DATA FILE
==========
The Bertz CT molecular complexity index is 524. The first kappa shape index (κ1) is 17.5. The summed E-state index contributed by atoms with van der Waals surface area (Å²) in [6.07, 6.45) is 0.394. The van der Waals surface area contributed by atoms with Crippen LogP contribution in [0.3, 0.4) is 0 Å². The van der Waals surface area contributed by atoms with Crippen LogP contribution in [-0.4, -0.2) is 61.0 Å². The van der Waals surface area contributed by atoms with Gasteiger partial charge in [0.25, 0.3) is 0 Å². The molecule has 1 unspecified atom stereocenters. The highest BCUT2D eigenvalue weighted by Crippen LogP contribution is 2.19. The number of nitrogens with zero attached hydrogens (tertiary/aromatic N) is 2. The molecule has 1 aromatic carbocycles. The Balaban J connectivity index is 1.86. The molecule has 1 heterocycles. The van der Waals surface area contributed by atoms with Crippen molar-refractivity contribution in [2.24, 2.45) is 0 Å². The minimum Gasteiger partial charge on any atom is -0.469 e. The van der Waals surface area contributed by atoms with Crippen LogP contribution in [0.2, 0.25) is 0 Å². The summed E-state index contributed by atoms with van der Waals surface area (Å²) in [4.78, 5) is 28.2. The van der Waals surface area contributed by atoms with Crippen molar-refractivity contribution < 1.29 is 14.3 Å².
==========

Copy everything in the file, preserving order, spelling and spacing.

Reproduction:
The Bertz CT molecular complexity index is 524. The first kappa shape index (κ1) is 17.5. The summed E-state index contributed by atoms with van der Waals surface area (Å²) in [6.07, 6.45) is 0.394. The van der Waals surface area contributed by atoms with Crippen LogP contribution in [0.3, 0.4) is 0 Å². The van der Waals surface area contributed by atoms with Crippen LogP contribution in [-0.4, -0.2) is 61.0 Å². The van der Waals surface area contributed by atoms with Gasteiger partial charge in [0.25, 0.3) is 0 Å². The molecule has 1 unspecified atom stereocenters. The highest BCUT2D eigenvalue weighted by Crippen LogP contribution is 2.19. The number of nitrogens with zero attached hydrogens (tertiary/aromatic N) is 2. The molecule has 1 aromatic carbocycles. The Balaban J connectivity index is 1.86. The molecule has 1 heterocycles. The van der Waals surface area contributed by atoms with Crippen molar-refractivity contribution in [2.24, 2.45) is 0 Å². The minimum Gasteiger partial charge on any atom is -0.469 e. The van der Waals surface area contributed by atoms with Crippen LogP contribution in [0.2, 0.25) is 0 Å². The summed E-state index contributed by atoms with van der Waals surface area (Å²) in [4.78, 5) is 28.2. The van der Waals surface area contributed by atoms with Crippen molar-refractivity contribution < 1.29 is 14.3 Å².